Tune in to hear our full conversation, and find out which of these Erich believes should be front and center for advisors to most effectively serve their clients now and in the future.

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Russ Kliman:    Hello and welcome. I'm Russ Kliman global leader of SEI Ventures. Today, we are joined by Eric Holland, head of distribution and engagement for independent advisor solution SEI. Eric is joining me today to discuss five key themes in the client experience. Hyper-personalization, frictionless, gamification, education and social.

When we think about leading digital brands, such as Google, Facebook, Amazon, and others, they've all set themselves apart from the rest of the pack by mastering the client experience, the experiences we have with these platforms impact our expectations for digital interactions we have with other brands, they impact everything from purchasing of groceries to working with financial service providers. We are also seeing FinTech startups emerge in the ecosystem with these themes in mind, as they seek to disrupt existing sectors or create entirely new ones.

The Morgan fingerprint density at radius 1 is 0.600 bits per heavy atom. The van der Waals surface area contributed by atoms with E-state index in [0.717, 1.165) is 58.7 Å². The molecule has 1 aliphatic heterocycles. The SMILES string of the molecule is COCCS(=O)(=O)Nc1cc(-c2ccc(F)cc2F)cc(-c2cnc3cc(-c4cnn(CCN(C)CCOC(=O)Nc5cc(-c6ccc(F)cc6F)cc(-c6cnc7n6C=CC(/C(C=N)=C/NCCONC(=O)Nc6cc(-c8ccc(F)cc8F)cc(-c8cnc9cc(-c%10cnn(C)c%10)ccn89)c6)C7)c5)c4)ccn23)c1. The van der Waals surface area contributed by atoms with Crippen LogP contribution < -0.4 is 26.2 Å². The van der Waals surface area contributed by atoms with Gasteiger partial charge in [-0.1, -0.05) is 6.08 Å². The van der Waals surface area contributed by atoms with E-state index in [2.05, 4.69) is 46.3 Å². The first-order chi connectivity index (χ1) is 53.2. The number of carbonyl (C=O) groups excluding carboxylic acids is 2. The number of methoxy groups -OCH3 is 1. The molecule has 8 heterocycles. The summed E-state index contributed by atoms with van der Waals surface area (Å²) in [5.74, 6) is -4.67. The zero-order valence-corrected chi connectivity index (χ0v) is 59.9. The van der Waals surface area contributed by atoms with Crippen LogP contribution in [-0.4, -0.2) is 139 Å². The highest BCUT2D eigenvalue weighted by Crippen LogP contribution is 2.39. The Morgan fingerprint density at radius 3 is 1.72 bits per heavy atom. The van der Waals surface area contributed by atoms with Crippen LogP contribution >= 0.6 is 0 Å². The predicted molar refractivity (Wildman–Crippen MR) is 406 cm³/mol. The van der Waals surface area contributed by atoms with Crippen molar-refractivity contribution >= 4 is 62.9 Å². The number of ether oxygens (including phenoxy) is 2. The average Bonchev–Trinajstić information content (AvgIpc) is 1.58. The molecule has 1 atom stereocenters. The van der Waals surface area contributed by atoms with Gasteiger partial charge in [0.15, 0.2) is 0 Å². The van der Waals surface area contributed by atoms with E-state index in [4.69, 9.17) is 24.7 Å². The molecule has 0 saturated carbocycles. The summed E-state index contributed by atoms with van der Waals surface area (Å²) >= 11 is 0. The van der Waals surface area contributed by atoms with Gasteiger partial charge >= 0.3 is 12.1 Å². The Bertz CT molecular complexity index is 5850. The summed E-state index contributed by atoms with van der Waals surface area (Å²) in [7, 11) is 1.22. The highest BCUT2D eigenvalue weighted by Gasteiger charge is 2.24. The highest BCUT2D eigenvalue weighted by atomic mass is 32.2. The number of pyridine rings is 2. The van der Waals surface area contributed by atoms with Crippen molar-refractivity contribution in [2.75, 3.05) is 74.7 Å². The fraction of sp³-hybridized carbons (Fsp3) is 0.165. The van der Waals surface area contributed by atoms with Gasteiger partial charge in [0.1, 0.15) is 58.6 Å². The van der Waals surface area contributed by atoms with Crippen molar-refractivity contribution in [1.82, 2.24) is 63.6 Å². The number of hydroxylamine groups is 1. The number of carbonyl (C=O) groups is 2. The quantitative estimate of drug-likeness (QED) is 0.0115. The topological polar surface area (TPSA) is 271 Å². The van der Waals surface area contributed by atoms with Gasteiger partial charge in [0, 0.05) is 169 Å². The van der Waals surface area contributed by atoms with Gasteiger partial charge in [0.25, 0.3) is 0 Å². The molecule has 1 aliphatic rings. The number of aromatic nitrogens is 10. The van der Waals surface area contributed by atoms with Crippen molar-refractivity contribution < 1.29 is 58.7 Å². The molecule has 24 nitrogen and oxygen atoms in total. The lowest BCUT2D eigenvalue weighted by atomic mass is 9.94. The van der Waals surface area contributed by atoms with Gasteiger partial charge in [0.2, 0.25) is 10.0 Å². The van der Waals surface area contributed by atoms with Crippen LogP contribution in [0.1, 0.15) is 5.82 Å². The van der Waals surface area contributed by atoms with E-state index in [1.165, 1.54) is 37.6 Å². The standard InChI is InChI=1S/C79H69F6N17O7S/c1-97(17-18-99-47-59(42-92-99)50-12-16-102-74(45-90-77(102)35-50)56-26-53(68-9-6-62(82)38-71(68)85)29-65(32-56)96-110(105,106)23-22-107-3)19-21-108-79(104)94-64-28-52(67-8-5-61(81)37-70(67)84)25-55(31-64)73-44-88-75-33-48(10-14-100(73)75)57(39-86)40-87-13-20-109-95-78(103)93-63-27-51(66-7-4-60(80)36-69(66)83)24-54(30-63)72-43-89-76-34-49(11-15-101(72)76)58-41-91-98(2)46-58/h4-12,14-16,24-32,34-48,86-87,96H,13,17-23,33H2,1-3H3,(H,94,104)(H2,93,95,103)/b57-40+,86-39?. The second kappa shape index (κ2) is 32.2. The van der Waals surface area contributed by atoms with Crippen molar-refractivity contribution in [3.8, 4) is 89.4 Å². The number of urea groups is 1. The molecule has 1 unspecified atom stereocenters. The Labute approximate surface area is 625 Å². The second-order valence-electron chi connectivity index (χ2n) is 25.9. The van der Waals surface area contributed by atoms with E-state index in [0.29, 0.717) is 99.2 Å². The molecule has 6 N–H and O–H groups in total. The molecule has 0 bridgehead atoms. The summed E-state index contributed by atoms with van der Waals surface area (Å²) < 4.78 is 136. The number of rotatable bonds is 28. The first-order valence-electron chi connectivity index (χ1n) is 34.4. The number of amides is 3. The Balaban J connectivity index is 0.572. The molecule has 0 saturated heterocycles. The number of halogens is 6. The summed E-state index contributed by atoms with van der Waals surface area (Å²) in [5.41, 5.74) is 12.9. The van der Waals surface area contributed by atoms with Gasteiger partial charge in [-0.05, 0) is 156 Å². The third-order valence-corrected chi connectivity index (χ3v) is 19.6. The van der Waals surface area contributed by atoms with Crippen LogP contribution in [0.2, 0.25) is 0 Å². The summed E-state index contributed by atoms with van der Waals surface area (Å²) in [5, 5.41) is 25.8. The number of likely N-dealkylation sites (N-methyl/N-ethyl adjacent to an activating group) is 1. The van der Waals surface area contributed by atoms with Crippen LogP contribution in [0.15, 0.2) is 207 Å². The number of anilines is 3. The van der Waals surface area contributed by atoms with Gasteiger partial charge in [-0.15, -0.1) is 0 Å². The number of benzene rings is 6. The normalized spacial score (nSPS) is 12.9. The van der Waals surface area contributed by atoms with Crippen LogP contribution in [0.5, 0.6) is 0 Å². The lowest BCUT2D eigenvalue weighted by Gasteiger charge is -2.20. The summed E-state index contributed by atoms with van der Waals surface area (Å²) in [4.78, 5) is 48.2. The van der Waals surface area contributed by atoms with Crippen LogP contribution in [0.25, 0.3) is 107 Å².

Today, we're going to talk about how these themes play a role in the financial advisor space and how they can leverage these key themes to attract and retain the next generation of clients. Eric, we excited to have you here today. I'd like to begin by asking you to briefly introduce yourself, your line of business and the clients that you serve.

Eric Holland:    Great Russ, and thanks again to you and the team at SEI Ventures for having me. I have to say, I read your pulse on the future blog on this very topic about a month ago. And it really struck a chord with me. This topic is something I'm incredibly passionate about, I wake up and I go to bed thinking about every day. So I'm really excited to be here.